Published: March 1, 2024

Pearls from your Peers: Treatment of Acoustic Neuromas

Marc L. Bennett, MD, is joined by Robert Cullen, MD, to discuss treatment of acoustic neuromas.

Pearlfor Peers

Note: This article was originally published on April 23, 2021, and has been updated by the authors on March 4, 2024, with minor clarifications. 

What are the common symptoms and signs you see in patients with acoustic neuromas?

Most people present with hearing loss. Occasionally people present with disequilibrium or unsteadiness. A small minority of patients can present with cerebellar signs, blurred vision, or headache. 

How often do you work up unilateral sensorineural hearing loss and diagnose an acoustic neuroma?

It’s relatively uncommon—several times per year I will actually diagnose a vestibular schwannoma primarily; most patients with acoustic neuromas are referred to my practice with a known diagnosis. 

What is your diagnostic workup for an acoustic neuroma, outside of an MRI?

MRI remains the gold standard. An audiogram also helps guide treatment recommendations. Vestibular testing is helpful in the decision process for some patients but is not routinely performed. We often obtain an ABR if hearing preservation surgery is an option for the patient to help determine potential for success.

What do you offer for patients who have a medical contraindication for an MRI? 

For patients with medical contraindications like a spinal cord stimulator or internal defibrillator, we will order a CT scan of the temporal bones with contrast. In addition, ABR can be utilized, but MRI remains the gold standard.

How do you accommodate patients with claustrophobia?

For mild symptoms, we typically use diazepam to be taken as one to two tablets prior to the MRI. For more severe symptoms, we will use sedation, often in the form of a general anesthetic. 

What are your standard treatment options?

We offer observation (serial imaging), surgery, and stereotactic radiation (Gamma Knife). We educate people on the benefits and risks of all treatments and allow them to choose the best option. For observation, we typically image every six months after the initial MRI. For tumors stable in size, imaging can be done less frequently over time, but long-term monitoring is still required.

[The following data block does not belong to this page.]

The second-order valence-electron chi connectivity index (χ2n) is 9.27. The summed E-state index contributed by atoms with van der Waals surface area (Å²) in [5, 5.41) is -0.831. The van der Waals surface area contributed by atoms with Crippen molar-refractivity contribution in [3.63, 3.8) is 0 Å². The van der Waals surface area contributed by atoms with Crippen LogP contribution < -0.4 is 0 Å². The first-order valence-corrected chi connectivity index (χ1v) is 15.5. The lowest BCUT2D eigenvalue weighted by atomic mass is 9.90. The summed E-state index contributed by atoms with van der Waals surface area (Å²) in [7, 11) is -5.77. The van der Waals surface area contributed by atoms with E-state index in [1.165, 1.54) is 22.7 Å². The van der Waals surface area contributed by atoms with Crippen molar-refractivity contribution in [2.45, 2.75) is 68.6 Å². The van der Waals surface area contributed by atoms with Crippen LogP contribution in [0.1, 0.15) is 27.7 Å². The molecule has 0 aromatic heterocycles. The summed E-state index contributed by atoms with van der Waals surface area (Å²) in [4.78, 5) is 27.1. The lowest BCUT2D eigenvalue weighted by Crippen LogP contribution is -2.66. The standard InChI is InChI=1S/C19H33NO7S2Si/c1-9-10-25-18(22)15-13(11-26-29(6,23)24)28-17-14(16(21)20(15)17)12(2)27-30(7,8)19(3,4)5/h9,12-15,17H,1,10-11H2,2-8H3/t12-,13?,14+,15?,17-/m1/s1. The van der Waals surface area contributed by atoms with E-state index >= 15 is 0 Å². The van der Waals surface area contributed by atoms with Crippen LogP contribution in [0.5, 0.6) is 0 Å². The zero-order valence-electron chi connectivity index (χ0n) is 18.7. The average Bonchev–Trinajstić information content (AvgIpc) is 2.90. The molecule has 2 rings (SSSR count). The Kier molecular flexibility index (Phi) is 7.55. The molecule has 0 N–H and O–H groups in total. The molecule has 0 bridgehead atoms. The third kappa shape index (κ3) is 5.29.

Does age play into the treatment options?

We typically attempt to avoid radiation on younger patients due to concerns about long-term effects from radiation. For elderly patients, we are more likely to offer radiation. For both groups, we let the overall medical condition and the patient’s goals help dictate the treatment. Now that we have longer-term positive outcomes with radiation, there is an increased comfort with offering radiation to younger patient populations.

Do you see any common complications from radiation?

Complications are uncommon. The most common is hearing loss, which can occur suddenly but is more commonly progressive over time. We also see disequilibrium, that may be associated with tumor edema. Facial nerve complications are uncommon.

How often do you image patients after treatment?

For radiation, we start with imaging every six months, then yearly. For tumors with total resection, we image at one and five years. For those with subtotal resections, we image at three months, then yearly. 

Do you routinely use balance therapy after treatment?

Balance therapy is important for patients with acoustic neuromas. After surgery, we typically give the patient one month or so for central compensation and then offer therapy for those still struggling. For younger and healthier patients, compensation occurs more quickly, and they have less of a need for formal vestibular therapy.

Are there any changes you anticipate in treatment of acoustic neuromas in the upcoming years?

I anticipate increasing frequency of radiation treatment. In addition, I see a role for cochlear implantation and hearing restoration in these patients. Many patients struggle with unilateral hearing loss, and this treatment shows promise in rehabilitating this symptom. 

More from March 2024 – Vol. 43, No. 3